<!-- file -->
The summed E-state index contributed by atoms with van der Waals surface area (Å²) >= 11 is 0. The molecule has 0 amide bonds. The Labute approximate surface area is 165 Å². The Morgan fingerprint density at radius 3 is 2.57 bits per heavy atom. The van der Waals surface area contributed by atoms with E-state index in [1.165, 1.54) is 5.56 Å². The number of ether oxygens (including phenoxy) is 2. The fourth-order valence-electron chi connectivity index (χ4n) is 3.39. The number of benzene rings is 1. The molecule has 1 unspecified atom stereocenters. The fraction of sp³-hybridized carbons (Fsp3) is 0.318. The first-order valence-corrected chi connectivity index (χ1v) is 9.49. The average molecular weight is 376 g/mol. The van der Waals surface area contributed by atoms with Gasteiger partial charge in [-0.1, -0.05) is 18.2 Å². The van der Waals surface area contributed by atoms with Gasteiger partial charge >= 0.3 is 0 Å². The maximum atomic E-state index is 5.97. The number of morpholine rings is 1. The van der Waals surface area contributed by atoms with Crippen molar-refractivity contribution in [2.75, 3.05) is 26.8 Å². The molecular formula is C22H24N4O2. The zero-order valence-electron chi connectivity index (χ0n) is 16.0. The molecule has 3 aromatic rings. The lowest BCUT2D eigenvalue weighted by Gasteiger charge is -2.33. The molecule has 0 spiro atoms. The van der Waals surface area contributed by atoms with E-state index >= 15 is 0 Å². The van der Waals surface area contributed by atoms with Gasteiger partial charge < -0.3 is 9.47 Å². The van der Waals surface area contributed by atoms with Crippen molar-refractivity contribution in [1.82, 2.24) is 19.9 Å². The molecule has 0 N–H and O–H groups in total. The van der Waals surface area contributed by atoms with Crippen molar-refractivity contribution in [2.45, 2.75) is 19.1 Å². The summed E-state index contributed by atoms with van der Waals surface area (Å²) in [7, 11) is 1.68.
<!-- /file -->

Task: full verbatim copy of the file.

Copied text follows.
The summed E-state index contributed by atoms with van der Waals surface area (Å²) >= 11 is 0. The molecule has 0 amide bonds. The Labute approximate surface area is 165 Å². The Morgan fingerprint density at radius 3 is 2.57 bits per heavy atom. The van der Waals surface area contributed by atoms with E-state index in [1.165, 1.54) is 5.56 Å². The number of ether oxygens (including phenoxy) is 2. The fourth-order valence-electron chi connectivity index (χ4n) is 3.39. The number of benzene rings is 1. The molecule has 1 unspecified atom stereocenters. The fraction of sp³-hybridized carbons (Fsp3) is 0.318. The first-order valence-corrected chi connectivity index (χ1v) is 9.49. The average molecular weight is 376 g/mol. The van der Waals surface area contributed by atoms with Gasteiger partial charge in [-0.1, -0.05) is 18.2 Å². The van der Waals surface area contributed by atoms with Gasteiger partial charge >= 0.3 is 0 Å². The maximum atomic E-state index is 5.97. The number of morpholine rings is 1. The van der Waals surface area contributed by atoms with Crippen molar-refractivity contribution in [2.75, 3.05) is 26.8 Å². The molecular formula is C22H24N4O2. The zero-order valence-electron chi connectivity index (χ0n) is 16.0. The molecule has 3 aromatic rings. The lowest BCUT2D eigenvalue weighted by Gasteiger charge is -2.33. The molecule has 0 spiro atoms. The van der Waals surface area contributed by atoms with E-state index >= 15 is 0 Å². The van der Waals surface area contributed by atoms with Gasteiger partial charge < -0.3 is 9.47 Å². The van der Waals surface area contributed by atoms with Crippen molar-refractivity contribution in [1.82, 2.24) is 19.9 Å². The molecule has 0 N–H and O–H groups in total. The van der Waals surface area contributed by atoms with Crippen molar-refractivity contribution in [2.45, 2.75) is 19.1 Å². The summed E-state index contributed by atoms with van der Waals surface area (Å²) in [7, 11) is 1.68.